26 July 2013
What Price Freedom? Invaluable!
Freedom is one of those human conditions we all strive for and yet can often be elusive, since there is a fine line between personal freedom and selfishness, the need to do your own thing balanced by the needs of others. The urge to follow our dreams versus the need to make ends meet. For most of us, these are the issues we battle with as we seek liberty—freedom to create what we want, be it a life, art, relationships, careers—but we should never forget we are the lucky ones. As a descendent of slaves I try to keep perspective by reminding myself that while I search for freedom to write what I want, to live as I like, it’s nothing in comparison to what my ancestors faced, and unfortunately what millions of people around the world still face.
Of course the search for freedom makes a wonderful plot point too, because it’s such a fundamental urge. In “Dragon’s Claim” my hero Talathion, an elf, has never known true freedom. Since the moment he was born his path has been set, the needs of his clan having to take precedent over whatever dreams he had for his own life. When his task is interrupted by an encounter with the dragon-shifter Hervé, Tala is left struggling to control his growing love for the other man, knowing there is no future for them. Too many others will suffer if he puts his personal freedom ahead of the task he’s been assigned.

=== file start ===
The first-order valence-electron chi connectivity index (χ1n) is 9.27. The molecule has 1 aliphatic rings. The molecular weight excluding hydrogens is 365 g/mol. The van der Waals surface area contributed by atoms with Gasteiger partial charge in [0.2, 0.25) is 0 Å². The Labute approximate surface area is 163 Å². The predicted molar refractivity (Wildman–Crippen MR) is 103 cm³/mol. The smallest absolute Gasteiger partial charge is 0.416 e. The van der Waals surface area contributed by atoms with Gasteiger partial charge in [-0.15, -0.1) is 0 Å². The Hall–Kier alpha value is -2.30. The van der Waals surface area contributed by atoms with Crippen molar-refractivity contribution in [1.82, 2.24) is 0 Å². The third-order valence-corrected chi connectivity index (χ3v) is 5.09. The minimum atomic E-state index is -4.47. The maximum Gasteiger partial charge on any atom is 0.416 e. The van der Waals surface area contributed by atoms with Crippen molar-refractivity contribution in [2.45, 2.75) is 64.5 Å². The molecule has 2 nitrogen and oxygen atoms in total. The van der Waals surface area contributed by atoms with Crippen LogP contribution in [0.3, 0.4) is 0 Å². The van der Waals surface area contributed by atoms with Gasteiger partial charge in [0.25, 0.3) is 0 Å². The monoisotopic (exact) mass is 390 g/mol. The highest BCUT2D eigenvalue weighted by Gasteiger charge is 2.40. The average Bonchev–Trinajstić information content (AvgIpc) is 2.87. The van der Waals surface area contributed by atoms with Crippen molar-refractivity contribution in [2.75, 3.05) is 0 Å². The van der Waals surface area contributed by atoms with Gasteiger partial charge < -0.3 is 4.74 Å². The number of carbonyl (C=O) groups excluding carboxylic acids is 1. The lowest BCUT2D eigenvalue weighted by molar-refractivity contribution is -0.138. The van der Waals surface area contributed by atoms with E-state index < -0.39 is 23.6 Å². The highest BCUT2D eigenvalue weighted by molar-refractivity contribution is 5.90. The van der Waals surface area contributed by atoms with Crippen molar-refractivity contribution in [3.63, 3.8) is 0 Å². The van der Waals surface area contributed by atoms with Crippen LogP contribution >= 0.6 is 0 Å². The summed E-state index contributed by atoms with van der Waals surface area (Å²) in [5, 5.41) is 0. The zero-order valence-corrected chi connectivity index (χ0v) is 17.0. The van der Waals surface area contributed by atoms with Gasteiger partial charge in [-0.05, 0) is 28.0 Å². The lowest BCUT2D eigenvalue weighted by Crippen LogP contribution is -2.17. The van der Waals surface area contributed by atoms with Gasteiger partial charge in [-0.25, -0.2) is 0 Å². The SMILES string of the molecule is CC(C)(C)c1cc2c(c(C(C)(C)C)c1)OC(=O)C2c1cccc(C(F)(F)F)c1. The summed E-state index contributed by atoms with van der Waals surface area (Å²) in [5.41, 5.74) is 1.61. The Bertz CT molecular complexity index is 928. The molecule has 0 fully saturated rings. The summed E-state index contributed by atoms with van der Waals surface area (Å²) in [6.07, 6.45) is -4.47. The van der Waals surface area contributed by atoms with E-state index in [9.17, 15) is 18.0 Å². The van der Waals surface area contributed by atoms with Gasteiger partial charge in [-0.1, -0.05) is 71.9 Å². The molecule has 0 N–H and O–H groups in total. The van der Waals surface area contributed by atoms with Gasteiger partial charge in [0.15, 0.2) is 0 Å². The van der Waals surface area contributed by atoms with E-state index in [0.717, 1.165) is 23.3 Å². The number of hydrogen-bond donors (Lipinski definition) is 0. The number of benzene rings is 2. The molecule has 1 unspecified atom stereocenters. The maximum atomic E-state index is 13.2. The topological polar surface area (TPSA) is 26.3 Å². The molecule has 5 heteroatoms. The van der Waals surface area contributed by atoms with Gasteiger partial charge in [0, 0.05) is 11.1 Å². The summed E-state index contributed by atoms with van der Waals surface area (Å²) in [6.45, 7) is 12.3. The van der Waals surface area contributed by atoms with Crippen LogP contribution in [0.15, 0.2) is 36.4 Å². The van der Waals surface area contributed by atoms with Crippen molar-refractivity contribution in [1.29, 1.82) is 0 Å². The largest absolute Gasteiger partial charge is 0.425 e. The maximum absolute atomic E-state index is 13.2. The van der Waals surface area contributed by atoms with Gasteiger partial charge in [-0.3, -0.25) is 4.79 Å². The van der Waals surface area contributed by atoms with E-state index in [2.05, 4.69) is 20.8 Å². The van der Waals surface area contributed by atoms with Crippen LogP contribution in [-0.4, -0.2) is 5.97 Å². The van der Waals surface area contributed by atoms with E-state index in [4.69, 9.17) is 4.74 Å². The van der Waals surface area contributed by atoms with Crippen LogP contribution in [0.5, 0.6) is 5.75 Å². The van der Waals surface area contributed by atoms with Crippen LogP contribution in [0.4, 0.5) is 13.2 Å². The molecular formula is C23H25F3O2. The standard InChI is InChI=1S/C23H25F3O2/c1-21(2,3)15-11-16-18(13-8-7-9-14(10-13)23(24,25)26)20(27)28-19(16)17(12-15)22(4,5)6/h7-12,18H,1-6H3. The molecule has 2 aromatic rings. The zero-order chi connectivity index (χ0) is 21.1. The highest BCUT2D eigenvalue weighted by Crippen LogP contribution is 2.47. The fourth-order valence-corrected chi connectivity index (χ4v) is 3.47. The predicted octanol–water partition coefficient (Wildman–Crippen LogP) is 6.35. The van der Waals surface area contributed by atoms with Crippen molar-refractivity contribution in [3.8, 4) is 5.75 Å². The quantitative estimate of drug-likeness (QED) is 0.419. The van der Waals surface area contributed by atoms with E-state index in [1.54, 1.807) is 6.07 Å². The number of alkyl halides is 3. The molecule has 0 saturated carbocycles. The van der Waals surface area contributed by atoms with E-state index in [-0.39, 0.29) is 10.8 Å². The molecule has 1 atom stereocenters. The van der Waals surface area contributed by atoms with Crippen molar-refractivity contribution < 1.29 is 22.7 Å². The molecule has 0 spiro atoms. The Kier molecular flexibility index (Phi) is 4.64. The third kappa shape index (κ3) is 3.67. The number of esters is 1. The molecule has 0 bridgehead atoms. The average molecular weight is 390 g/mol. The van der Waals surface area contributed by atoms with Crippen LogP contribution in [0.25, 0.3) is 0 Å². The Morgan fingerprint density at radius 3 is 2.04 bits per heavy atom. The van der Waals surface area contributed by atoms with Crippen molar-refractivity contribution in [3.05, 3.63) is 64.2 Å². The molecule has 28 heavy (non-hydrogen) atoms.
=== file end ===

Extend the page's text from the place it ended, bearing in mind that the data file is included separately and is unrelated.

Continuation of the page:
And while Hervé can’t truly understand his lover’s need to do what the elf considers to be the right thing, he has to accept that the impulse to give, to elevate his clan through sacrifice, is an integral part of Tala’s character. He can’t love the man without accepting this facet of him, without accepting his freedom to be who he is at that most basic level.
And I think that is the ultimate freedom, being able to choose how we live, where and how much we sacrifice to build not only a good life for ourselves but for others. Without giving, without sacrificing for others and acknowledging those who have less, I don’t think we can truly appreciate what we have. So many people are bound in by expectations, traditions, the desperate need just to survive or the implacable control of others. If you are not one of these people, if you have the ability to choose where and how you live, what you present to others, how much of yourself you give, then enjoy that freedom. Enjoy it, and give thanks for it.